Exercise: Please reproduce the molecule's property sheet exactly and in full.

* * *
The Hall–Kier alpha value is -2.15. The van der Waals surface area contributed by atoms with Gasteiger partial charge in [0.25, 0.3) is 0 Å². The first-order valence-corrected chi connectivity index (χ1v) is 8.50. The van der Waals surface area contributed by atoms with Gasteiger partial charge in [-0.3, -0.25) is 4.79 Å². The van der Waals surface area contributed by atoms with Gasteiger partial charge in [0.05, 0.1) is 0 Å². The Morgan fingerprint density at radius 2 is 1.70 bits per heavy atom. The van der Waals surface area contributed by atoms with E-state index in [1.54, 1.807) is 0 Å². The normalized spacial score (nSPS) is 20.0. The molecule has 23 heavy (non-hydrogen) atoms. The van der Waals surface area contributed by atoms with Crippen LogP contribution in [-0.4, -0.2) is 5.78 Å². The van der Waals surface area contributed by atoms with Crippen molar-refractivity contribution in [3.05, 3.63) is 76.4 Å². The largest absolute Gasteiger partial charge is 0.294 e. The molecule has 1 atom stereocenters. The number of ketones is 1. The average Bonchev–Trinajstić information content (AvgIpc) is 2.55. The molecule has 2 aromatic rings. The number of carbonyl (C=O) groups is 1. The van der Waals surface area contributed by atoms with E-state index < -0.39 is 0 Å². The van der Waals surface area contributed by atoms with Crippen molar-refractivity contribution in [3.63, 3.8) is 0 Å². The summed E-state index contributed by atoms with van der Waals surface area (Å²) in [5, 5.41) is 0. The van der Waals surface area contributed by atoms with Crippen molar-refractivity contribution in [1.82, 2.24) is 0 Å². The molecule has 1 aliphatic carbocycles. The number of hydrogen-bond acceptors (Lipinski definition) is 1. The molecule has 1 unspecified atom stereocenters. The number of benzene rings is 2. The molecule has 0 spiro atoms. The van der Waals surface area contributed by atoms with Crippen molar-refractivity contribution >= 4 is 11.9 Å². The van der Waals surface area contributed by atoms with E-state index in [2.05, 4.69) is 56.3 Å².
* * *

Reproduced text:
The Hall–Kier alpha value is -2.15. The van der Waals surface area contributed by atoms with Gasteiger partial charge in [0.25, 0.3) is 0 Å². The first-order valence-corrected chi connectivity index (χ1v) is 8.50. The van der Waals surface area contributed by atoms with Gasteiger partial charge in [-0.3, -0.25) is 4.79 Å². The van der Waals surface area contributed by atoms with Gasteiger partial charge in [0.05, 0.1) is 0 Å². The Morgan fingerprint density at radius 2 is 1.70 bits per heavy atom. The van der Waals surface area contributed by atoms with E-state index in [1.54, 1.807) is 0 Å². The normalized spacial score (nSPS) is 20.0. The molecule has 23 heavy (non-hydrogen) atoms. The van der Waals surface area contributed by atoms with Crippen LogP contribution in [-0.4, -0.2) is 5.78 Å². The van der Waals surface area contributed by atoms with Crippen molar-refractivity contribution in [3.05, 3.63) is 76.4 Å². The largest absolute Gasteiger partial charge is 0.294 e. The molecule has 1 atom stereocenters. The number of ketones is 1. The average Bonchev–Trinajstić information content (AvgIpc) is 2.55. The molecule has 2 aromatic rings. The number of carbonyl (C=O) groups is 1. The van der Waals surface area contributed by atoms with E-state index < -0.39 is 0 Å². The van der Waals surface area contributed by atoms with Crippen molar-refractivity contribution in [3.63, 3.8) is 0 Å². The summed E-state index contributed by atoms with van der Waals surface area (Å²) in [5, 5.41) is 0. The van der Waals surface area contributed by atoms with Crippen molar-refractivity contribution in [1.82, 2.24) is 0 Å². The molecule has 1 aliphatic carbocycles. The number of hydrogen-bond acceptors (Lipinski definition) is 1. The molecule has 1 unspecified atom stereocenters. The number of benzene rings is 2. The molecule has 0 spiro atoms. The van der Waals surface area contributed by atoms with Crippen molar-refractivity contribution >= 4 is 11.9 Å². The van der Waals surface area contributed by atoms with E-state index in [2.05, 4.69) is 56.3 Å².